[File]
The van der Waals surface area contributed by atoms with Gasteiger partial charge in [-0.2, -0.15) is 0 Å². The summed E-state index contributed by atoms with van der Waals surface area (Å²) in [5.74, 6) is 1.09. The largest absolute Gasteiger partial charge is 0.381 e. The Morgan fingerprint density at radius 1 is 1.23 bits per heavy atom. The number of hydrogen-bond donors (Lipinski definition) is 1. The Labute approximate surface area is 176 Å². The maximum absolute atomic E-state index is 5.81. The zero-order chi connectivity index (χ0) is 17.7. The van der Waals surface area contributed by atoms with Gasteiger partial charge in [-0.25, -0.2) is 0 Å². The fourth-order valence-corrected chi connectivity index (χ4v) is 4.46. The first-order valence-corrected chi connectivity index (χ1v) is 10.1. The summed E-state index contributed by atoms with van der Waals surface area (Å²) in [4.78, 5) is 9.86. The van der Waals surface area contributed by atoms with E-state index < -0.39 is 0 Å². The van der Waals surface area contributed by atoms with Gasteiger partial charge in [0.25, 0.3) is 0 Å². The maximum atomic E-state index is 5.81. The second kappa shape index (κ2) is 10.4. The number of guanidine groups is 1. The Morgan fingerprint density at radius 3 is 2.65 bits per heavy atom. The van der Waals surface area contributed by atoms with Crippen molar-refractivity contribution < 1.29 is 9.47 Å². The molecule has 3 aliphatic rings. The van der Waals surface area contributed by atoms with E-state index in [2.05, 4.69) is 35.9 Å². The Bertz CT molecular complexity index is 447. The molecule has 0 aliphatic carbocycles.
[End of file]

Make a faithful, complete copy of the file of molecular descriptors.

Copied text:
The van der Waals surface area contributed by atoms with Gasteiger partial charge in [-0.2, -0.15) is 0 Å². The summed E-state index contributed by atoms with van der Waals surface area (Å²) in [5.74, 6) is 1.09. The largest absolute Gasteiger partial charge is 0.381 e. The Morgan fingerprint density at radius 1 is 1.23 bits per heavy atom. The number of hydrogen-bond donors (Lipinski definition) is 1. The Labute approximate surface area is 176 Å². The maximum absolute atomic E-state index is 5.81. The zero-order chi connectivity index (χ0) is 17.7. The van der Waals surface area contributed by atoms with Gasteiger partial charge in [-0.25, -0.2) is 0 Å². The fourth-order valence-corrected chi connectivity index (χ4v) is 4.46. The first-order valence-corrected chi connectivity index (χ1v) is 10.1. The summed E-state index contributed by atoms with van der Waals surface area (Å²) in [4.78, 5) is 9.86. The van der Waals surface area contributed by atoms with E-state index < -0.39 is 0 Å². The van der Waals surface area contributed by atoms with Gasteiger partial charge in [0.25, 0.3) is 0 Å². The maximum atomic E-state index is 5.81. The second kappa shape index (κ2) is 10.4. The number of guanidine groups is 1. The Morgan fingerprint density at radius 3 is 2.65 bits per heavy atom. The van der Waals surface area contributed by atoms with Crippen molar-refractivity contribution < 1.29 is 9.47 Å². The molecule has 3 aliphatic rings. The van der Waals surface area contributed by atoms with E-state index in [2.05, 4.69) is 35.9 Å². The Bertz CT molecular complexity index is 447. The molecule has 0 aliphatic carbocycles.